Mon | May 29, 2017

Dreams of an August Town rebirth

Published:Friday | August 7, 2015 | 8:00 AMPaul H. Williams
People read a newly unveiled storyboard at Bryce Hill. It is hoped that knowledge of the story of the historic town might might change the attitude of the residents of August Town and the image of the Eastern St Andrew community.

'I will not be caught dead in that place', 'Dat deh place dung deh soh, no sah', 'It too volatile, no way' and 'Anything can happen, just so, and yuh dead' are some of the utterances you might have heard about August Town, situated in eastern St Andrew.

Formerly called African Hill, Free Town and Pumpkin Hill, and named after August, the month of Emancipation in 1838, it has evolved from a village settled by people who used to work on the Hope, Papine and Mona plantations, to a throbbing inner-city community where crime and violence have compromised its historical significance.

It was made even more famous by Alexander Bedward, firebrand Revivalist and spiritual leader of the Jamaica Native Baptist Free Church. With his millennial message and strong emphasis on spiritual healing, Bedward, born in 1859, attracted a huge following.

He was arrested once for sedition and released, but in 1921 was put away in a lunatics' asylum where he died in 1930. His remains are in the Bedward Cemetery at August Town.

The story of August Town evolved around Bedward's great renown. But with the death of the elder Bedwardites and the emigration of the descendants, the place that people would go to for healing became a place from which people would eventually flee to seek refuge elsewhere.

The image of the town, consisting of Greater August Town, Bedward Gardens, Hermitage, Goldsmith Villa and African Gardens, has been tarnished by negative media stories and personal anecdotes. And over the years, knowledge of its volatility has grown to supersede that of its historical importance.

 

touch one

 

Lloyd Henry, born 1941, whose grandparents were Bedwardites, grew up in August Town when people lived as one, he said. Touch one, and you have to touch all. Then partisan politics and gang warfare intervened and shattered the unity bequeathed them by their ancestors, and obliterated the progressive and empowering messages of the Bedward movement.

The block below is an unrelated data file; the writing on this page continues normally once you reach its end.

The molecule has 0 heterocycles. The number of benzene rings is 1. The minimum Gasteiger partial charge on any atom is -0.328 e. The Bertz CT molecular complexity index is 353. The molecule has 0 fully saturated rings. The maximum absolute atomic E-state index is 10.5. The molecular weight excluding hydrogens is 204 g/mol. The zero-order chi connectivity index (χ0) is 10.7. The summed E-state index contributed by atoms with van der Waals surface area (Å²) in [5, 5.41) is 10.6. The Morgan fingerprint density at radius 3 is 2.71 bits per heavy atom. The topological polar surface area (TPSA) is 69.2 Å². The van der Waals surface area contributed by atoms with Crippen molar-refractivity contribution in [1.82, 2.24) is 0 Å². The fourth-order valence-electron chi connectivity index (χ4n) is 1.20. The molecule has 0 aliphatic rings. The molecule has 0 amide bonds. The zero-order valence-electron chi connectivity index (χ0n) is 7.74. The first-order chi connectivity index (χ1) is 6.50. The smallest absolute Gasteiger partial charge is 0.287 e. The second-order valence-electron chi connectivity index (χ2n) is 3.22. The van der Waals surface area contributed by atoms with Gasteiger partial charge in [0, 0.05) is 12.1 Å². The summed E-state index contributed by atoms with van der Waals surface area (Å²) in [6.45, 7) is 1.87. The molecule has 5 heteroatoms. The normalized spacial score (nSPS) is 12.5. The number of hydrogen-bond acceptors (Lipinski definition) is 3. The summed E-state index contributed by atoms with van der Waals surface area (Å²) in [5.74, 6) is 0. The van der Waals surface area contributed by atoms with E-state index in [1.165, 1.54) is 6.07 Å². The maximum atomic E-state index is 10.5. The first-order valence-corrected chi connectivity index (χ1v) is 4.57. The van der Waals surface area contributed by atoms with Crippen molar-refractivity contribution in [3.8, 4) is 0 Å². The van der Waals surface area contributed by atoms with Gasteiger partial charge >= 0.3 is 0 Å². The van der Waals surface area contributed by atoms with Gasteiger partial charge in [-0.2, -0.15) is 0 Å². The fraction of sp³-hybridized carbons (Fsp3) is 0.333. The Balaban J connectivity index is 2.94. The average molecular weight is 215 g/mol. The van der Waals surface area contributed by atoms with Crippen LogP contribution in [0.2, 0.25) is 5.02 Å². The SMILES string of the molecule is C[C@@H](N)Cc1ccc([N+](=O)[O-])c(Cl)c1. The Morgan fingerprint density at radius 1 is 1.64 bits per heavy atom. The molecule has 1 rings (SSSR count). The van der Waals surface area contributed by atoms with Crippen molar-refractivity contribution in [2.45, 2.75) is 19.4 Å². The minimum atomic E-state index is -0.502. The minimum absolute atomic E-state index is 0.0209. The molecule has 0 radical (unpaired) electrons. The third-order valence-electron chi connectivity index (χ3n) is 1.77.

"That is the thing that mash up this community," Henry said, and he blamed the youth. Yet, he's proud of the historical importance of August Town, and will be buried there. His spot, he said, is reserved in the Bedward Cemetery, which has reached capacity. Burials are only for people who have reserved plots.

Another senior resident, Robert Campbell, who lives in African Gardens, believes that August Town has declined in terms of job opportunities, and this might have contributed to the tension that has gripped the town from time to time.

"I think that there has been some decay because there were many factories in August Town in the 1960s ... they are closed ... loss of jobs," Henry said.

Education, he thinks, is a solution, likewise the self-creation of jobs.

Yet, there have been efforts to change the image of August over the years with intervention at different levels.

The Sizzla Youth Foundation (SYF), led by president Miguel 'Sizzla' Collins, is one of the organisations bringing changes to August Town.

Last Saturday, in commemoration of the 177th anniversary of August Town and Emancipation, the SYF, in association with other organisations, had a brief ceremony after which four historical storyboards were unveiled. Another was uncovered the night before on a wall at the popular Judgement Yard.

Olimatta Taal, a member of the SYF, told The Gleaner that the reputation of August Town is actually worse than what the community is because things are changing.

She said she has seen growth and development, and the violence is abating as people are fed up. The SYF, she said, is working to create opportunities to foster healing, and to put in place development programmes and economic projects.

Also speaking with The Gleaner was member of Parliament for Eastern St Andrew Andre Hylton, who said, inter alia: "I want to call upon every citizen in August Town to be aware of their rich history and to take pride in their community. I would like to call upon all the youths of August Town to work together."

Richard Brown, a young resident and community history researcher, is also banking on August Town's history to help bring about changes.

Brown said his interest is to develop the greater part of August Town, which is its history.

 

history and heritage

 

He believes that over the years, the youth have been robbed of their history and heritage.

He said the SYF is endeavouring to do what was not done before because the youth must know where they are coming from.

"It is very important because we see what it has done over the years, the crime and violence, because if you know what your heritage is ... you will know that you have a very rich legacy, so you wouldn't be destroying it ... From this point on to 2020, we are supposed to have a new August Town," Brown declared.

Inspector Michael Farquharson, in charge of the August Town police, said he believes the initiatives can work, while Kenneth Wilson, project coordinator with the SYF, said: "Today (last Saturday) marks the start of a new journey for this community ... We start this new journey, and today, we will begin to see a change in the greater August Town community."